Why teen brains need a later school start time
According to the Harvard Mental Health Letter (July 2005) everyday unhappiness reaches its peak in late adolescence. There are a number of explanations for this. Parents are more important than peers for the pre-adolescent boy. As he approaches adolescence, he begins to change allegiance and seeks to connect with his peers. Adolescents explore their independence, test the limits and break the rules. They rebel against their parents but remain reliant on their care and support. Frustration with the older generation is common. “They don’t understand me!”
This is not because of an undeveloped intellect. Studies show that abstract reasoning, memory and the ability to plan effectively are fully developed by the age of 15 or 16. Adolescents struggle with something else, their emotions. Their decisions are often overwhelmed by the urge to seek new sensations, new thrills and experiences. These urges produce the currency for peer acceptance and status.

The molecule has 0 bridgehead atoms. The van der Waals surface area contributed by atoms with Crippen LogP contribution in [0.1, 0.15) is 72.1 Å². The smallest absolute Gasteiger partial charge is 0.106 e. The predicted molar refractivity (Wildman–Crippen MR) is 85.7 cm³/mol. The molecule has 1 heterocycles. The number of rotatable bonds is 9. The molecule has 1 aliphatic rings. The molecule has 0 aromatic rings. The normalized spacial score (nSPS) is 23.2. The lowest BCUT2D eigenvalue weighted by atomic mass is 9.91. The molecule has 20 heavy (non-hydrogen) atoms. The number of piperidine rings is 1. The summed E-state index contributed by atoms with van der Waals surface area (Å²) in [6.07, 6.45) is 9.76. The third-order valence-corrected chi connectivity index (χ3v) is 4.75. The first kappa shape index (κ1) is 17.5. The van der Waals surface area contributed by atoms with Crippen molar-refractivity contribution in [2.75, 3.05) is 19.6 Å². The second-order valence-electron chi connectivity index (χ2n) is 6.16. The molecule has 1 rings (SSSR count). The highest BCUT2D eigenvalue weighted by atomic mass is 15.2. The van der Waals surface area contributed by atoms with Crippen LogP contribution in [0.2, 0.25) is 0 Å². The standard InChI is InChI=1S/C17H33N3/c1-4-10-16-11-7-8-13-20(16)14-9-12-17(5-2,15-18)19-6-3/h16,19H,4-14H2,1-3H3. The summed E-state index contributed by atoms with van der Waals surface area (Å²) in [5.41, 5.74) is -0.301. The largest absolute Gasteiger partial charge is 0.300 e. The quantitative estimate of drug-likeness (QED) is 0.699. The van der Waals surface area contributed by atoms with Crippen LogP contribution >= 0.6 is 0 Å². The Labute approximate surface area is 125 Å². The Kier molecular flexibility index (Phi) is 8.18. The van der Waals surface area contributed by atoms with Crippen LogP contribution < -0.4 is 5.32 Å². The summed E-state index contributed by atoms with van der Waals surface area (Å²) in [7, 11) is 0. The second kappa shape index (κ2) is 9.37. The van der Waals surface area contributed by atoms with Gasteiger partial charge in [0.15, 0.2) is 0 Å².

Puberty begins to reshape the human brain, with the production of a cocktail of hormones, a process completed in the early 20s. These hormones cause teenagers to respond differently to reward stimuli. They are hypersensitive to novel experiences and are especially at risk to addictive substances. The production of testosterone increases tenfold in teenage boys resulting in turmoil in the romantic love department. This hormone “overload” also changes the clock settings in the adolescent brain. He stays awake late into the night and struggles to wake in the morning. Studies show that adolescents are generally sleep deprived because school starts too early for them and sleep is associated with health and wellbeing. That is why Hamilton House starts its classes at 09:00. For those who can cope with an early start support is available from 07:30.